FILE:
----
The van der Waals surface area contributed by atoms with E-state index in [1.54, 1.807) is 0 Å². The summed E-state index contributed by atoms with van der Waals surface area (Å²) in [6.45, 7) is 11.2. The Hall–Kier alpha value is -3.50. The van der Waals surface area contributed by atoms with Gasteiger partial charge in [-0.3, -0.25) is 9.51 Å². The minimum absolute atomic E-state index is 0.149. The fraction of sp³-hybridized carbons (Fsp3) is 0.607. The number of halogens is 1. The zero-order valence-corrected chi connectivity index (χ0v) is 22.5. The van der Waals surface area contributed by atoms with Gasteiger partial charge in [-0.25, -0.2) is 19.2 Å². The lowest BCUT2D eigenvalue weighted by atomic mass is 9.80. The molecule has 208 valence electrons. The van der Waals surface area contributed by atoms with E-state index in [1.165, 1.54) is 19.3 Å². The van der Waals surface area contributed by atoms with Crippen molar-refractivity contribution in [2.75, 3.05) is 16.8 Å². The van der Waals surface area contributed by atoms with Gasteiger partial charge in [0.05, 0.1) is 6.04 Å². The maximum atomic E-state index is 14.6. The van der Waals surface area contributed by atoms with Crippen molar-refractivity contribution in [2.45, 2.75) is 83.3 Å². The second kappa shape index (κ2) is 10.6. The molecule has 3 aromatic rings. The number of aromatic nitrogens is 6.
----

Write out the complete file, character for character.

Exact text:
The van der Waals surface area contributed by atoms with E-state index in [1.54, 1.807) is 0 Å². The summed E-state index contributed by atoms with van der Waals surface area (Å²) in [6.45, 7) is 11.2. The Hall–Kier alpha value is -3.50. The van der Waals surface area contributed by atoms with Gasteiger partial charge in [-0.3, -0.25) is 9.51 Å². The minimum absolute atomic E-state index is 0.149. The fraction of sp³-hybridized carbons (Fsp3) is 0.607. The number of halogens is 1. The zero-order valence-corrected chi connectivity index (χ0v) is 22.5. The van der Waals surface area contributed by atoms with Gasteiger partial charge in [-0.25, -0.2) is 19.2 Å². The lowest BCUT2D eigenvalue weighted by atomic mass is 9.80. The molecule has 208 valence electrons. The van der Waals surface area contributed by atoms with E-state index in [1.165, 1.54) is 19.3 Å². The van der Waals surface area contributed by atoms with Crippen molar-refractivity contribution in [2.75, 3.05) is 16.8 Å². The van der Waals surface area contributed by atoms with Gasteiger partial charge in [0.05, 0.1) is 6.04 Å². The maximum atomic E-state index is 14.6. The van der Waals surface area contributed by atoms with Crippen molar-refractivity contribution in [2.45, 2.75) is 83.3 Å². The second kappa shape index (κ2) is 10.6. The molecule has 3 aromatic rings. The number of aromatic nitrogens is 6.